View Full Version : Advice about kindergarten & ADHD


Traci1979
03-29-14, 10:33 AM
My 4.8 year old was diagnosed with ADHD last week. I'm not surprised since my husband also has ADHD. My son is currently in special ed preschool program and I have his annual meeting in May. Basically they will tell me where he should be placed for kindergarten. I've already requested a copy of the report before I attend the meeting. My guess is that he will be main streamed and pulled out for language arts and math. However I feel that with a little support in the classroom he may be able to handle language arts or math.
He does have trouble focusing in the classroom but does not seem to have behavioral issues.
Am I going to need to fight for what I want?
Should I get an advocate?

It's also the first year with full day kindergarten

Any advice would be greatly appreciated

zette93
03-29-14, 12:09 PM
Your best bet it to network with other parents who have kids in your elementary school or district. It varies so much -- some districts push mainstreaming, even when there is a clear need for pullout, while others push special day classes even when there is potential for mainstreaming. I'm always in favor of using an advocate if you can afford one, if you can find a good one recommended by multiple other parents.

You'll also likely find that there is a big difference between preschool and elementary special ed. I've heard it becomes much less supportive of the family and of the individual needs of the child, more of a tendency to give a standard set of interventions to all. (For instance, both the non-verbal autistic kids and my kid who just needed a little help with l's, r's, and th's were getting 40 min of speech/week.) In my area, it seems that many elementary schools don't really take kindergarten seriously as far as providing academic services for special ed. I was told that it was because kindergarten attendance is not mandatory per state law, which made no sense to me.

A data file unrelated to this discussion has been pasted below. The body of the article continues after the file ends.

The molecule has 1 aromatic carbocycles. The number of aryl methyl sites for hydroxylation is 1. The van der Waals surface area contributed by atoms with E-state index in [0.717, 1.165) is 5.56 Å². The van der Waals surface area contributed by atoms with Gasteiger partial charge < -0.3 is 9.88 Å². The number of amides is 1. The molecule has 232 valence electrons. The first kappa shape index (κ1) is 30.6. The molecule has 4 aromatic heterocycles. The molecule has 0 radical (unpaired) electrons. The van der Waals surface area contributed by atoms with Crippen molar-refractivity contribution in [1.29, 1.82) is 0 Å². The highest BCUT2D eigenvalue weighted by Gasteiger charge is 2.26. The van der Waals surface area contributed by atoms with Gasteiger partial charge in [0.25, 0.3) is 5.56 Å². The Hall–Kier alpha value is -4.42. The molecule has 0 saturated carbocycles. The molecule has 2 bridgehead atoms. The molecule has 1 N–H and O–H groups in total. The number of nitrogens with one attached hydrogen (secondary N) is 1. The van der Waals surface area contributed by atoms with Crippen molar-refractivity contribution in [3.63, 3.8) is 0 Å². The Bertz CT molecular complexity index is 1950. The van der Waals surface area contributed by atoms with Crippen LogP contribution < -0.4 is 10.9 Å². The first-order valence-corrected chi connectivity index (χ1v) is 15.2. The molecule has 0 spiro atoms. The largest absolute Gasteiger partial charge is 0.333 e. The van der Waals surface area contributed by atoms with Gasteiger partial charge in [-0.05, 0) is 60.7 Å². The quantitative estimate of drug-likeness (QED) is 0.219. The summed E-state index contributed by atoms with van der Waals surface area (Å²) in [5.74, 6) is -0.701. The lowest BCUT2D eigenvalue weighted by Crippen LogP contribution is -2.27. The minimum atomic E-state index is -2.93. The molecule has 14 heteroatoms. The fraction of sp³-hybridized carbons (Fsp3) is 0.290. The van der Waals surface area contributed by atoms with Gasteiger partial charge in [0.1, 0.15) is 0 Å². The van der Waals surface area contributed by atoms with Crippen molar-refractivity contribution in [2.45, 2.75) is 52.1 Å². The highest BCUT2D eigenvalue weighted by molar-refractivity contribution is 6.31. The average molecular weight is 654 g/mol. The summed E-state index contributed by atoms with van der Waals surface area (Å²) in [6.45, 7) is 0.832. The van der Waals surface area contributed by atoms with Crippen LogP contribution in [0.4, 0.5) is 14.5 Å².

Stevuke79
03-29-14, 12:15 PM
It really depends school district to school district. It's funny, my daughter (6 years old) has ADHD and had a "boyfriend" with ADHD and sensory issues. Now her boyfriend is in public school (so sad,.. Like Romeo and Juliette..), mainstreamed, getting help in the classroom and doing phenomenal.

So it depends on the school district in NJ but it could be really amazing.

Daydreamin22
03-29-14, 04:58 PM
Show the teacher strength and love for your child, because he has a gift. Truly, research the leaders of "add" go to positive psychology.org

sarahsweets
03-29-14, 07:48 PM
Before you decide that in class support is the best choice for your child consider this: Kindergarten is a building block to full blown education. You learn the basics and mostly you learn a lot of social skills stuff. If special ed could possibly help (meaning being pulled out for language arts and math) this would be the year where it could help exponentially without the negative effects (like students teasing a special ed child). At this age and up til about 3rd grade the kids really dont get that so and so goes to special ed for reading. When they get older, they can get meaner and thats when the teasing starts. My son and youngest daughter were both in special ed for adhd related issues even though they both tested into the gifted and talented program. So they received the special education classroom environment for their core subjects simultaneously while participating in the G&T program. This is what set them up for success because they needed that extra help and as much as my ego would have preferred them to stay in the same class and have an aide, the only good part about that would have been what I would be able to to tell the other mothers.